Hailed as the latest alternative to traditional dental surgery, radiosurgery is replacing scalpels, being used for numerous cosmetic and surgical procedures and gaining widespread acceptance by patients and practitioners, according to dentists at the 45th annual meeting of the Academy of General Dentistry.
Radiosurgery, a safe, time-saving and stress-free dental technique, uses radio waves instead of a scalpel to render a pressureless, bloodless, micro-smooth incision and minimize surgical time and post-operative treatment for the patient. Dentists can program the wand-like instrument to produce four different radio waveforms to be used for various procedures ranging from bleaching teeth to gum surgery to biopsies.
Cosmetic radiosurgery procedures produce a variety of immediate aesthetic results. “For instance, gummy smiles that result from excess gum tissue that covers the top of the front teeth can be corrected,” said Jeffrey A. Sherman, DDS, and faculty member for the post-graduate dental program at Albert Einstein College of Medicine. “Radiosurgery is unique in that directly after excess tissue is removed through a pressureless incision, a patient can look in the mirror and see their new ‘toothier’ smile. In contrast, if a scalpel was used to remove the tissue, the patient would have to wait a few days for the wounds to heal before seeing the results.”
Whiter, brighter smiles are also attainable through radiosurgery techniques. Peroxide solution is placed directly on the teeth and heated with radio waves from a spoon-shaped electrode, which penetrates and dissolves topical stains and produces longer-lasting, whiter teeth.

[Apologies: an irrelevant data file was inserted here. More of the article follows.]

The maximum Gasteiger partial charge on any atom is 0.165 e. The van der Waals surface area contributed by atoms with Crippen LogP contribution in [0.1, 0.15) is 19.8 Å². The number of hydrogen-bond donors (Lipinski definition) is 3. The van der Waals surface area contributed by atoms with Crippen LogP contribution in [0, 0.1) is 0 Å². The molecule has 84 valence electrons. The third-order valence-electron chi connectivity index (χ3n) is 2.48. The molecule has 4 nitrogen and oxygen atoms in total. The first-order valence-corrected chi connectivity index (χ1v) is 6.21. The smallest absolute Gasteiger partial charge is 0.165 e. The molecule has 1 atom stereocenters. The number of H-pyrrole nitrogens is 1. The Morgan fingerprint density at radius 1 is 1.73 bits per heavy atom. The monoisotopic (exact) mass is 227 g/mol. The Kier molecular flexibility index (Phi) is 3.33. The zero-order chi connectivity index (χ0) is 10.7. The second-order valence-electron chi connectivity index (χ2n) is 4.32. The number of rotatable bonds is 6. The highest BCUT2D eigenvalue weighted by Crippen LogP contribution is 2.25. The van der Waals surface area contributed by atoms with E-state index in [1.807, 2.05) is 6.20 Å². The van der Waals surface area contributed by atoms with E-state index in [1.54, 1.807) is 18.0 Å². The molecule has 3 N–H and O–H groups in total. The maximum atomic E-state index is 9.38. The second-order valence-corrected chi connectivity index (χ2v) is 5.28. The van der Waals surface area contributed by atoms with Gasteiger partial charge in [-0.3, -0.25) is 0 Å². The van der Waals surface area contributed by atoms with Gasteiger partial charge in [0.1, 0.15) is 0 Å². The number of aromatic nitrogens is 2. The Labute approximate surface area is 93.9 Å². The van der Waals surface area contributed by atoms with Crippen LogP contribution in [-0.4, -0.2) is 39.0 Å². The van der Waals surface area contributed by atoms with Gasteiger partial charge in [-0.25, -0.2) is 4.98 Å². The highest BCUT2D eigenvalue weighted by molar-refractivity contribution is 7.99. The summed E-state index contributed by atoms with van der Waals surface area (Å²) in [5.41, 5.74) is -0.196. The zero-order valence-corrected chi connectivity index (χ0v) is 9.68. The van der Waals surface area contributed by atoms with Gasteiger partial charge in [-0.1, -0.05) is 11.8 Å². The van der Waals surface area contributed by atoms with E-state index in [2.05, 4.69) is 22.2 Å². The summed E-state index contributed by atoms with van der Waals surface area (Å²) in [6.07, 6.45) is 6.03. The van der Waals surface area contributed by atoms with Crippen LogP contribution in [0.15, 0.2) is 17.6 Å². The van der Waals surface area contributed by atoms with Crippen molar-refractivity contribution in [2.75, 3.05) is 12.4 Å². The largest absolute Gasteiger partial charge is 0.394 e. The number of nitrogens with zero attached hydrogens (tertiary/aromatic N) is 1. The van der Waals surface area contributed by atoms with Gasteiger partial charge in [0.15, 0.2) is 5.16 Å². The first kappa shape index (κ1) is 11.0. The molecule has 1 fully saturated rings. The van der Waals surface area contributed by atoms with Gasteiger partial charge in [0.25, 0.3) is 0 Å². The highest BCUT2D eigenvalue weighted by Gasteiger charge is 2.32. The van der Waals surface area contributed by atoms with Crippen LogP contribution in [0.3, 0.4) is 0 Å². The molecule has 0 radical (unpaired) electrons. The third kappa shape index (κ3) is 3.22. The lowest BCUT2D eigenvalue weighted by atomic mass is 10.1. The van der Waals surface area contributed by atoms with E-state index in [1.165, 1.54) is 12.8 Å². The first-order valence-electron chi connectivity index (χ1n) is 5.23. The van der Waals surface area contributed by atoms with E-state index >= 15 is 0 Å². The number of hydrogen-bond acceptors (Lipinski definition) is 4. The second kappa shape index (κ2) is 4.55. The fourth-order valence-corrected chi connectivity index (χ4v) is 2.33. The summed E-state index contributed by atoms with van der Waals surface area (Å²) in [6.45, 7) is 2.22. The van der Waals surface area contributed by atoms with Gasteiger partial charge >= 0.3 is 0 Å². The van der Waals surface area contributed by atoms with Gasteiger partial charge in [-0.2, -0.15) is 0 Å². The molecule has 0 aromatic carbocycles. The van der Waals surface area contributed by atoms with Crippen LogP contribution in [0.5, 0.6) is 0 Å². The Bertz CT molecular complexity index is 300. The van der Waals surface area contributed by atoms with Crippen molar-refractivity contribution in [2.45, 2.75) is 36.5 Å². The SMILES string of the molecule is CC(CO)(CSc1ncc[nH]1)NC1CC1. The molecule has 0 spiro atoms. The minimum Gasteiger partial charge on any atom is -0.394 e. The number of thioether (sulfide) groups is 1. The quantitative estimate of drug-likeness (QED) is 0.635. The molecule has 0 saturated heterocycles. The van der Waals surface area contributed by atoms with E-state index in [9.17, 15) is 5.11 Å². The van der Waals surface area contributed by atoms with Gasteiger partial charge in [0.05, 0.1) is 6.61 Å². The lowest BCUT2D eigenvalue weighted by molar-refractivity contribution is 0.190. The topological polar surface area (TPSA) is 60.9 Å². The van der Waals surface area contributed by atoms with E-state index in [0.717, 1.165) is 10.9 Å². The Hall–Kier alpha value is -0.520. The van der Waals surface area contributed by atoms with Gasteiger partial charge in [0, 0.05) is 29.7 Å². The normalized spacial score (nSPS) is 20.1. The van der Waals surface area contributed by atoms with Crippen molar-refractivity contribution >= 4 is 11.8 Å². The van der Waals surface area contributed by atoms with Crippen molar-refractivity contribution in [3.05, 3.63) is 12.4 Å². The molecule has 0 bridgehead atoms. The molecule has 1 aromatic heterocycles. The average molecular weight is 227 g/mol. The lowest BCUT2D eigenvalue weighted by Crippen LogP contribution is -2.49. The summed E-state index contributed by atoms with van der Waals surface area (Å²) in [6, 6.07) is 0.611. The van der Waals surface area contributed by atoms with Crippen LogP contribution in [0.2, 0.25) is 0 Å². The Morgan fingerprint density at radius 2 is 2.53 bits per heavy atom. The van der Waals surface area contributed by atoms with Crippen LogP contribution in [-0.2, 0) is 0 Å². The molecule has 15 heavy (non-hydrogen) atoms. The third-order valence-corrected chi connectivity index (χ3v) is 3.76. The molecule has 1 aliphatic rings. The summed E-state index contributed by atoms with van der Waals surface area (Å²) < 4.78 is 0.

“Heating the bleaching gels with a radio wave has shown to produce a quicker, rapid uptake in teeth bleaching as opposed to using a topical application that has not been heated with radio waves.”
Radiosurgery is used for contouring the gum tissue to establish more aesthetic porcelain veneers. The porcelain veneers, ultra-thin shells of ceramic material used to improve tooth appearance, are then bonded directly to the front teeth.
During crown impression procedures, dentists use radio waves to cut away the gum that surrounds the base of the tooth and take an impression so the crown will rest properly when permanently fitted. “Radiosurgery is important during crown impressions because it removes and prevents any blood or tissue from covering the tooth. A more predictable impression is taken and the patient can be assured the permanent crown will fit properly,” said Dr. Sherman.
Radio waves are also used to remove swollen gums or reshape the palate, the roof of a denture wearer’s mouth. “As a result of wearing dentures for many years, patients’ gums become inflamed or the roof of their mouth becomes misshaped, which causes their dentures to slide or fit uncomfortably,” said Dr. Sherman. “The patient can have properly fitting dentures again.”
“Cosmetically, radiosurgery results are superb. Because there is no bleeding, there is no mess and the patient can see immediate instant results,” said Dr. Sherman.
Radiosurgery is also used for various surgical procedures such as gum surgeries; surgical root canals; frenectomies or removal of a muscle that grows between the two front teeth; and biopsies of questionable lesions.
“For the patient, the advantages of radiosurgery far outweigh the traditional use of a scalpel during surgery because of the little, if any, bleeding during procedures, minimized operative time and better post-operative results,” said Dr. Sherman.